Vol. 28 No. 1 Spring 2001
Susan L. Douglass, Principal Writer and Researcher for the
Council on Islamic Education, is author of the study Teaching About Religion
in National and State Social Studies Standards discussed in this article.
She works in the fields of social studies curriculum, instructional design, and
textbook review. Publications include Strategies and Structures for
Presenting World History (Amana Publications,1994), articles, a number of
teaching resources available through www.cie.org, and a series of supplementary
units on Islam and Muslim culture for grades K-6.
Scott Ellis Ferrin
is an Assistant Professor of Educational Leadership and Foundations and an
Adjunct Professor of Law at Brigham Young University. He is also the Faculty
Advisor to the Brigham Young University Journal of Education and Law, a
national peer-reviewed law review on legal and policy issues in education. He
received his B.A. and J.D. degrees from BYU and his M.Ed. and Ed.D. degrees from
Harvard University. He teaches and researches on school law and related
constitutional issues. His current research interests include language policy in
education, church and state issues internationally; constitutional issues that
affect schools; political aspects of education; and the role of in-house
lobbyists in higher education.
David L. Gregory, a graduate of the Yale Law School, is an active
labor arbitrator and mediator. He has taught labor and constitutional law at the
St. John's University School of Law in New York City since 1982.
Linda Lantieri is a former Fulbright scholar and an
internationally known keynote speaker with over thirty years of experience as an
elementary school teacher, middle school administrator, and university
professor. Currently she is the director of one of the country's largest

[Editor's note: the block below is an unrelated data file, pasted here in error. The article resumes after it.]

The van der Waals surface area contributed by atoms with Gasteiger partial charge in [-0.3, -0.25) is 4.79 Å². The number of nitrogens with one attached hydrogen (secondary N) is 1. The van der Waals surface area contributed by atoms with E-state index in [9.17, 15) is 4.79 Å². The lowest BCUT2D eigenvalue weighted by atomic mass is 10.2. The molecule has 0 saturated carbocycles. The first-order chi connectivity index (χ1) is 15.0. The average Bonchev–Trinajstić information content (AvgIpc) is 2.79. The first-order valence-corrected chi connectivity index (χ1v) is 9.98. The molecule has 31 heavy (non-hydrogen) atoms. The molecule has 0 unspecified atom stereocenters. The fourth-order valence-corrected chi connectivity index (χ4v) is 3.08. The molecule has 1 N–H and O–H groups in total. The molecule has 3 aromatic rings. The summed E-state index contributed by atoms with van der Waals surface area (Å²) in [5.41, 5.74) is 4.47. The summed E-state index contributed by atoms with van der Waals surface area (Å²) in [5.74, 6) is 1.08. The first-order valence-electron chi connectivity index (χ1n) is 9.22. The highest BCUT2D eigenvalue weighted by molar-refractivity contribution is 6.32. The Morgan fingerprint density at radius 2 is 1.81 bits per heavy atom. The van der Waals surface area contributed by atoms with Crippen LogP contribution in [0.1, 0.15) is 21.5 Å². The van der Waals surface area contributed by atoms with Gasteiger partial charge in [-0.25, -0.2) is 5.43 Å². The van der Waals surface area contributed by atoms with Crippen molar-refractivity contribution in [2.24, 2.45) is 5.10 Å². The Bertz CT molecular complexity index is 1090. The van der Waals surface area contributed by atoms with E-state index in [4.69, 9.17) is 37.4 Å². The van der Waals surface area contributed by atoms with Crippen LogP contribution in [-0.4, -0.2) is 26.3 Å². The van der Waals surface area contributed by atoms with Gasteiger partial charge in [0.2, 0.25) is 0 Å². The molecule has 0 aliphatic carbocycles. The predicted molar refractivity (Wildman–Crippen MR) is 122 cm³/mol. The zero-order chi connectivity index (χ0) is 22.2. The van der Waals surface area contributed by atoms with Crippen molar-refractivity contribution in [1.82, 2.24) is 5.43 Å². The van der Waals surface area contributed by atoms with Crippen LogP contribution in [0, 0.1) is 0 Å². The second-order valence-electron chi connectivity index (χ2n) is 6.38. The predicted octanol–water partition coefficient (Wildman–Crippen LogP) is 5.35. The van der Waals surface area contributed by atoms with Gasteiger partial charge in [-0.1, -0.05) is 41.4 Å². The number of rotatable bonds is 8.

research-based K-12 programs in social and emotional learning, the Resolving
Conflict Creatively Program (RCCP), an effort of Educators for Social
Responsibility (See these websites: www.esrnational.org
and www.casel.org). She
has been a senior scholar at the Fetzer Institute, serves in a leadership
capacity for the Collaborative to Advance Social and Emotional Learning, and is
the coauthor, with Janet Patti, of Waging Peace in Our Schools (Boston:
Beacon Press, 1996).
an assistant professor in the Department of Educational Leadership and
Foundations at Brigham Young University, received the Ph.D. in the Cultural
Foundations of Education from the University of Utah (1997). His research
revolves around the psycho-spiritual dimensions of the teacher's sense of
calling. He has just completed a book, Teaching the Mysteries (and the
Mysteries of Teaching), which examines spiritually grounded teaching from a
wide variety of religious and cultural perspectives.
Robert J. Nash is in his 33rd year as Professor of Integrated
Professional Studies at the University of Vermont, Burlington. His appointment
crosses a number of areas, including Higher Education Administration,
Foundations of Education, and Interdisciplinary Studies, and he teaches such
courses as philosophy of education, character education, applied ethics, and
religion, spirituality, and education. Trained as a philosopher of education,
Nash has written over 100 articles, chapters, and monographs for major
professional journals. He is also the author, most recently, of four books in
five years, including two on religion and education that relate directly to the
content in his article.
Charles J. Russo is Professor of Education in the Department of
Educational Leadership and Adjunct Professor in the School of Law at the
University of Dayton. He received a B.A. in1972 at St. John's University, an M.
Div. in 1978 from the Seminary of the Immaculate Conception, a J.D. in 1983 from
St. John's University and an Ed.D. in 1989 from St. John's University. A past
president of the Education Law Association, he has taught primarily education
law since beginning his full-time career in higher education in 1989.
Iris M. Yob is currently the Academic Coordinator at Ralph A.
Collins Living-Learning Center, Indiana University, Bloomington. She has written
on topics in philosophy of education, religious education, arts education, and
women's studies. She is author of Keys to Teaching Children About God
(1996), Keys to Interfaith Parenting (1998) and an ebook, Frequently
Asked Questions about Interfaith Parenting (MightWords.com, 2001). She has
appeared as the guest on radio talk shows (Wisconsin Public Radio and National
Public Radio) talking about interfaith religious education.